Leaving a legacy
WARKWORTH 78B VIV DAVIE-MARTIN DRIVE
Nearly six years ago, Megan Mansfield and her husband Tony Walton were not planning to move. The couple, who work at Kelston Deaf Education Centre — he is head of residential, she is a sign translator — were happily ensconced in a house in Titirangi.
Daughter, Togan, was 10, and there was a raft of family (four kids, five grandchildren between them) who wanted them in Auckland.
“We had a caravan at Pakiri, and were on our way back from getting it ready for Christmas. We just stopped here in Warkworth on our way,” says Megan.
“We had no plan to move to the country. But we saw the house, it had a cool feeling, and a lovely view. We thought if we didn’t move out of Auckland now, it would be too disruptive for Togan. It caused a bit of angst in the family, but now they have enjoyed coming. They love to stay up here.”
The couple appreciated that the Lockwood house, built in 2009, had been beautifully finished and needed no work.
The land, measuring nearly 2 hectares, was bare paddocks, so they saw this as their opportunity to create something.
They’d never landscaped on a large scale so weren’t sure whether they should invest in fencing to run animals and build a great garden.
Megan says that after consulting experts, they were taken by landscaper Peter Worsfold’s advice to choose between animals or a garden. They chose garden, and, with only weekends spare, transformed the property.
In went tall trees, including pohutukawa, avocado and kowhai, to screen the house from the road.
They filled a bank with over 1500 plants (helped by 114 cubic metres of mulch and excellent soil), planted a grove of citrus trees and every variety of pip and stone fruit, so that they can harvest fruit year around.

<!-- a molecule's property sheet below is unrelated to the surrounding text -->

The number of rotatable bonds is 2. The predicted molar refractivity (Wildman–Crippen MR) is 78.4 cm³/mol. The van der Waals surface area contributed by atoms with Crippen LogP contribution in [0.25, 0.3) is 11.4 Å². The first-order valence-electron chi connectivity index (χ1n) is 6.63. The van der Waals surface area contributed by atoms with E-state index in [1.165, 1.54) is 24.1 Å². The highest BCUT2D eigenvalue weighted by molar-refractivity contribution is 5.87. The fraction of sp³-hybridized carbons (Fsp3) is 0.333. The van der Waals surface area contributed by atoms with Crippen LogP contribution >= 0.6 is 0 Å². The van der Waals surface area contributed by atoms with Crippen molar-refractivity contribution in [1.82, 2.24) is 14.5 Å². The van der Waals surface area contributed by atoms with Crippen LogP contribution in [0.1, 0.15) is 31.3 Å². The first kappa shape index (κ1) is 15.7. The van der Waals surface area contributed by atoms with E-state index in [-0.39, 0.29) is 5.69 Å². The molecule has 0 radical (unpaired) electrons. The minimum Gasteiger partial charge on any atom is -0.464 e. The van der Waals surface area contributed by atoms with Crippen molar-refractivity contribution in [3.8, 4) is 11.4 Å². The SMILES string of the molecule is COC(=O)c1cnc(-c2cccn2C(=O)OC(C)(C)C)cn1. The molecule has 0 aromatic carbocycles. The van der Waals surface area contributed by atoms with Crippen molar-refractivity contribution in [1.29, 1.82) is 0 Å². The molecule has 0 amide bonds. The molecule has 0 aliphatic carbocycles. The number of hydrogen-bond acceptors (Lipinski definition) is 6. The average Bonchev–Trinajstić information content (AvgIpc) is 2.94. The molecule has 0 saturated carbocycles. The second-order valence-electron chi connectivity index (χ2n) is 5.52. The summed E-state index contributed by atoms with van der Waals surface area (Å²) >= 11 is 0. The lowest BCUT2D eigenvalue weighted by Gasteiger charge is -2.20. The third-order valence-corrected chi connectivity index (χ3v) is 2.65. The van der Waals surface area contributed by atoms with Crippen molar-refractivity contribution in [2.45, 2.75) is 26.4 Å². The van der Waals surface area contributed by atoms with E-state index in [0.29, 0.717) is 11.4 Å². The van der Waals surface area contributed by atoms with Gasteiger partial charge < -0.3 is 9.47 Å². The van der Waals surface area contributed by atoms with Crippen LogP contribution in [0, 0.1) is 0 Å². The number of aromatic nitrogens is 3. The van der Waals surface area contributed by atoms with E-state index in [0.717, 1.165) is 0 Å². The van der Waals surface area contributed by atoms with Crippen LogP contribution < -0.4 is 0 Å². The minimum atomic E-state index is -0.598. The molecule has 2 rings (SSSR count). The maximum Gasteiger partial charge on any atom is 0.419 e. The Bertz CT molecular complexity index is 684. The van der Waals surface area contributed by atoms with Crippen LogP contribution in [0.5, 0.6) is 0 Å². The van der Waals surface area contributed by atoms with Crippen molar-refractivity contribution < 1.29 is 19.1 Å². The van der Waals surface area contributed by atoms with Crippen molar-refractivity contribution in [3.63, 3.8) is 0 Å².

Closer to the house, Tony built raised beds, with predator fencing.
The property abuts protected native bush, so Tony and Megan have cleared weeds and now delight in the bird life that surrounds them.
Megan laughs that Tony is particular about his woodworking — witness the wonderfully organised workshop in the garage, a lot of the furniture and the
terraced steps and garden beds — but that the house didn’t need any handyman touches.
The couple love the warm wooden tones of the classic Lockwood panelling that provides good insulation and lovely golden light. Megan loves the way her colourful paintings stand out from the background.
The T-shaped house is designed to open every room to the views across rolling hills and the valley. The L-shaped kitchen in the centre of the living space means that the cook can be with people in the tiled family room or the bigger main living room.
There’s a choice of outdoor spaces — the gracious covered veranda off the sitting room or a sunny courtyard (two bedrooms also open off this) provide options whatever the sun/rain/wind are doing.
The couple particularly enjoy the view of the night sky from the high windows in their bedroom — clear, starry nights being a benefit of country living they’d not anticipated. The bathrooms were well-fitted, too, so the house works when family come up from the city for stays.
Proximity to Warkworth town is an easy fiveminute drive or a 30-minute stroll in the summer; and one of Tony’s grandson’s loves heading to the mountain biking in the nearby parks and Dome Valley.
But the couple are ready to ease back their busy lifestyle, so are moving into a smaller place in Warkworth township, leaving the next owners to enjoy their hard work.
“The idea of leaving the land as a legacy for people is important to us,” says Megan. “I spent a lot of time talking to my trees, it’s a bit mad. But we’ve made it easy for the next people to enjoy and maintain.”